Orem • The shrill sound of the whoops and hollers bounced around the walls of the locker room and danced out into the hall, where straggling Bingham Miners still were coming in from the court, eager to join their teammates' joyous scrum.
The Miners had taken Overland (Colo.), considered to be one of the most talented teams in Colorado, to the brink for 32 minutes. And once they had gotten them there, the Miners pushed the Traiblazers, along with their phenom big man De'Ron Davis, over the edge.
Now it was time to enjoy the spoils of victory.
"Even though they're higher than us in rankings and stuff, we know that both teams have just got to go out there and play," Bingham sophomore center Yoeli Childs said with smooth confidence.
Just like that, with a 71-65 win over the Trailblazers on Saturday afternoon on the final day of Orem's Great Western Shootout, the Miners erased any lingering remnants of an early season swoon that began in the season opener with a blown fourth-quarter lead against Riverton.
"When we lose a game, we always learn from it," said Childs, who had 10 points and six rebounds. "That Riverton game, I think it helped us out this weekend."
At the outset of the Great Western Shootout, many believed the Miners were the weakest of the eight participating teams. It was not so much a criticism of the Miners as it was a testament to the level of the competition they'd face, which included several of the best players and teams in the country.
"I thought we would be [the weakest team], too, to be honest with you," Bingham coach Jake Schroeder said. "I think the perceptions were definitely right on we were 0-2 coming in."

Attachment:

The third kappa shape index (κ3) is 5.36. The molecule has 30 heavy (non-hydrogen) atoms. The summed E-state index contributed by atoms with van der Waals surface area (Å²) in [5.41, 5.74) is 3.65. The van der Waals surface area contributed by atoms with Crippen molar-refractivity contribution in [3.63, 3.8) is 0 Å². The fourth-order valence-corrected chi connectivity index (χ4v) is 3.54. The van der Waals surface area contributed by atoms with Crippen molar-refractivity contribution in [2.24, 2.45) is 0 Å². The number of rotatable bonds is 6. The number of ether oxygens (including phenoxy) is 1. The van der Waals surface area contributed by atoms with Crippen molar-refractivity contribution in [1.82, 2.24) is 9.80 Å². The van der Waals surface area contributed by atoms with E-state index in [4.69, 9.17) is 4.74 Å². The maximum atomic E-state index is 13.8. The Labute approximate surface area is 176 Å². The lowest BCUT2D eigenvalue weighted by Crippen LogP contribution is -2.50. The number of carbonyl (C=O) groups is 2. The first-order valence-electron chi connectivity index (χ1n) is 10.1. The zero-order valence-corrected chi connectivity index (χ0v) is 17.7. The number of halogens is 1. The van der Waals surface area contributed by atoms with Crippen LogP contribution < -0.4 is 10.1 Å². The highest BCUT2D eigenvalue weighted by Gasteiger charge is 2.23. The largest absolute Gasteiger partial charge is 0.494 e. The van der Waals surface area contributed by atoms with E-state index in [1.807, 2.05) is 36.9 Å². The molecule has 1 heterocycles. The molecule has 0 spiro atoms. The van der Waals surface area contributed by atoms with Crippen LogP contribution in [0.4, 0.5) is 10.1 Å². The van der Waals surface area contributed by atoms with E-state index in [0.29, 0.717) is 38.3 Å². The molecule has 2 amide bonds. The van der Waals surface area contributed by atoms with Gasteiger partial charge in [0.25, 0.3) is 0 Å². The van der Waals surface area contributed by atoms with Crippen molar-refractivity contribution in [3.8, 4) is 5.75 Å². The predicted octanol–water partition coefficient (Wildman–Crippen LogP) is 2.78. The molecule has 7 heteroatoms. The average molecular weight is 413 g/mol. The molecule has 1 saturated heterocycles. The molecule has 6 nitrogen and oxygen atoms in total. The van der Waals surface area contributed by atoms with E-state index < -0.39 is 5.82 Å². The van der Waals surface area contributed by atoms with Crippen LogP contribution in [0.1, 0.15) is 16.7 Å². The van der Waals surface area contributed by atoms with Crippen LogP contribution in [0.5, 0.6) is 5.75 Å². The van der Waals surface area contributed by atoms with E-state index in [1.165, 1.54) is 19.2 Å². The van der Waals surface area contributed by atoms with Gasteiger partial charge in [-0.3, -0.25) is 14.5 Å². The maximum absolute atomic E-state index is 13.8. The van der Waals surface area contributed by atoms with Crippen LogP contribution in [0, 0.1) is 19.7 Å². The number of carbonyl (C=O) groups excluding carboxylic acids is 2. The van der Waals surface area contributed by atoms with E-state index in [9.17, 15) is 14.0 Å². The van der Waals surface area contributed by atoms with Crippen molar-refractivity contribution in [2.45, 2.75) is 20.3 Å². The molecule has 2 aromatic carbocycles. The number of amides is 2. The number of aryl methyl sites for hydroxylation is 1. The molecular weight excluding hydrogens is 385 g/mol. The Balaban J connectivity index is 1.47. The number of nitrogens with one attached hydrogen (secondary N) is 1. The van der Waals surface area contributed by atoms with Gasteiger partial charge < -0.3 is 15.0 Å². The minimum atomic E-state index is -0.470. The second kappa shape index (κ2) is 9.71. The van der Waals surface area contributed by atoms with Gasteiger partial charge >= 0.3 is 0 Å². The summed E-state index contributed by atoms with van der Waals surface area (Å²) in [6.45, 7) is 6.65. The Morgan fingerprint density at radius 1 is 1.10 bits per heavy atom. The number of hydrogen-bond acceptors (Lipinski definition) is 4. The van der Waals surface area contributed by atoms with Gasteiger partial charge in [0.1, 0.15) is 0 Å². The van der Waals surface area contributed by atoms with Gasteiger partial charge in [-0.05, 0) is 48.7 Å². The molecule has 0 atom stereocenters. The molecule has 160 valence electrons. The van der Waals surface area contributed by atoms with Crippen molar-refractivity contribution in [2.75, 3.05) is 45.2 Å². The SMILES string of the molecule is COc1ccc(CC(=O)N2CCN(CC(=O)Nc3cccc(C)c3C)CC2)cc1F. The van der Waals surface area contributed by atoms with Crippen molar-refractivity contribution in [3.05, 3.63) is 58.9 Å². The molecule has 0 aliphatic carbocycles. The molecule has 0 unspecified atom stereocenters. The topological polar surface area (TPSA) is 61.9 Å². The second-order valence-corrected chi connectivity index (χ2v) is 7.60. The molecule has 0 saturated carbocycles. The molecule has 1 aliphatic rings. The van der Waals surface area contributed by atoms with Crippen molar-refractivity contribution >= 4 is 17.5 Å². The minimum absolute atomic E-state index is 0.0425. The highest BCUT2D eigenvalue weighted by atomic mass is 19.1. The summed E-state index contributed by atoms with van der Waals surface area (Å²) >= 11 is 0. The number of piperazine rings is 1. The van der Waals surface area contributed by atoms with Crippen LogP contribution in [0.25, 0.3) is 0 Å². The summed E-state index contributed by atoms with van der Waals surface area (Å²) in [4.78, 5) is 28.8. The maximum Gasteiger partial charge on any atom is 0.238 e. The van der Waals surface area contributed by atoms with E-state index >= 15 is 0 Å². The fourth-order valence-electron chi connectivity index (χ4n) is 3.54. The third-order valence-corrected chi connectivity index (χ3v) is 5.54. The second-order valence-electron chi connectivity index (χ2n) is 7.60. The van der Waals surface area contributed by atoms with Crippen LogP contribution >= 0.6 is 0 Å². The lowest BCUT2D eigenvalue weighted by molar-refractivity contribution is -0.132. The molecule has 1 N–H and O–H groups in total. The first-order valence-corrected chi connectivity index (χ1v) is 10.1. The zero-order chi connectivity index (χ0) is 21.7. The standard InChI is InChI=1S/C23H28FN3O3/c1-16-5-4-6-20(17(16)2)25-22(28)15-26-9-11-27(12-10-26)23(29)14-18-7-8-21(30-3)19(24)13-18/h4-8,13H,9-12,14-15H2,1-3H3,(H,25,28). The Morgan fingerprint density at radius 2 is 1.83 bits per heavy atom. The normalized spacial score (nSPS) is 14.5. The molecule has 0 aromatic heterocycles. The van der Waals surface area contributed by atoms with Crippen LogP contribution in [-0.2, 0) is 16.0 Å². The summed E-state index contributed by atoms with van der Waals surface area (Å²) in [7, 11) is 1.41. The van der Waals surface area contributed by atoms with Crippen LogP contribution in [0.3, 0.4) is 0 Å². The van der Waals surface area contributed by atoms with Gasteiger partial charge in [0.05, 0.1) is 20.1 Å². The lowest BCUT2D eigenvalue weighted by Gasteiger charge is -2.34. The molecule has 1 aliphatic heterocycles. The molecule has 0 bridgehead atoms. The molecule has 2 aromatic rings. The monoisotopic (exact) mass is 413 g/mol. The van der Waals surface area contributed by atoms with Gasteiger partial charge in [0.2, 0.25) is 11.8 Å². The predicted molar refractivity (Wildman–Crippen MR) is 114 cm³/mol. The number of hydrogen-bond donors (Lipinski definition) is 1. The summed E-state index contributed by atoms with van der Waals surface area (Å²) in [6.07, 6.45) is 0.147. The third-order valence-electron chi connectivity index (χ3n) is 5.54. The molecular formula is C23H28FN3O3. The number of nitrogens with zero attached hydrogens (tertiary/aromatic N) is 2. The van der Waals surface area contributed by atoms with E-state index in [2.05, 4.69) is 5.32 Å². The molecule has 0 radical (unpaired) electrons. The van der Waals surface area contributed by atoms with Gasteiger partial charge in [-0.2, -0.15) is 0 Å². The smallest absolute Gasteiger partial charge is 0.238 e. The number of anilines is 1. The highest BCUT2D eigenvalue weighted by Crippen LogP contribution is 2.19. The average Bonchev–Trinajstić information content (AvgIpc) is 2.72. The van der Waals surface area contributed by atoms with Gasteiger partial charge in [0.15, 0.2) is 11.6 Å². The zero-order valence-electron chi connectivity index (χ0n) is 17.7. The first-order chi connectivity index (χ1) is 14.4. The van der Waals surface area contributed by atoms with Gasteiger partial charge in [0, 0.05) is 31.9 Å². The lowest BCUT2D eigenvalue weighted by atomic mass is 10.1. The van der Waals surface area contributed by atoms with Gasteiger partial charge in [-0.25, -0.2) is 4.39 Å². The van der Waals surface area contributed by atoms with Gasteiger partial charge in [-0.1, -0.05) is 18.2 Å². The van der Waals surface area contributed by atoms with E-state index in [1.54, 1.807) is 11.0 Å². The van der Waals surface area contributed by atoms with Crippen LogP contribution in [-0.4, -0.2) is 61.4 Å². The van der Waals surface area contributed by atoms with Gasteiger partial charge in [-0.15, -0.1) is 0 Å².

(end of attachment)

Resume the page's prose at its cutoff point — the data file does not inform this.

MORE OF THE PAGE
Then the Miners beat Virginia powerhouse Bishop O'Connell on Thursday in the tournament's first stunner. They took Foothill, one of the favorites to win the Nevada state title, to overtime the following day.
Then the Miners capped the weekend with the victory over the Trailblazers. They had key contributions from several players, four of whom finished in double digits in points, led by Jordan Evans' 18. For much of the game, it was the Miners, not the Trailblazers, who looked like the gifted team with national hype.
Over three days in Orem, the Miners, who were supposed be picked on by bigger, more talented teams, showed that they, too, can be a bully.
"We're not trying to go out to prove anything to people," Childs said. "We're just going out to improve every game, try to get better."
Yet as joyous as the Miners were following the win, the difficult part is yet to come. Schroeder admitted as much in the hallway outside the locker room.
Playing well for a weekend in a tournament atmosphere can be written off as a hot stretch for an otherwise unremarkable team. But building on that momentum, using it as fuel for a sustained winning streak, would be a true achievement.
"It was easy to step up our game against some of the great teams here this weekend," Schroeder said. "Hopefully we can keep it going. ... We've got a long way to go still, but if we play hard, I think we can play with a lot of teams."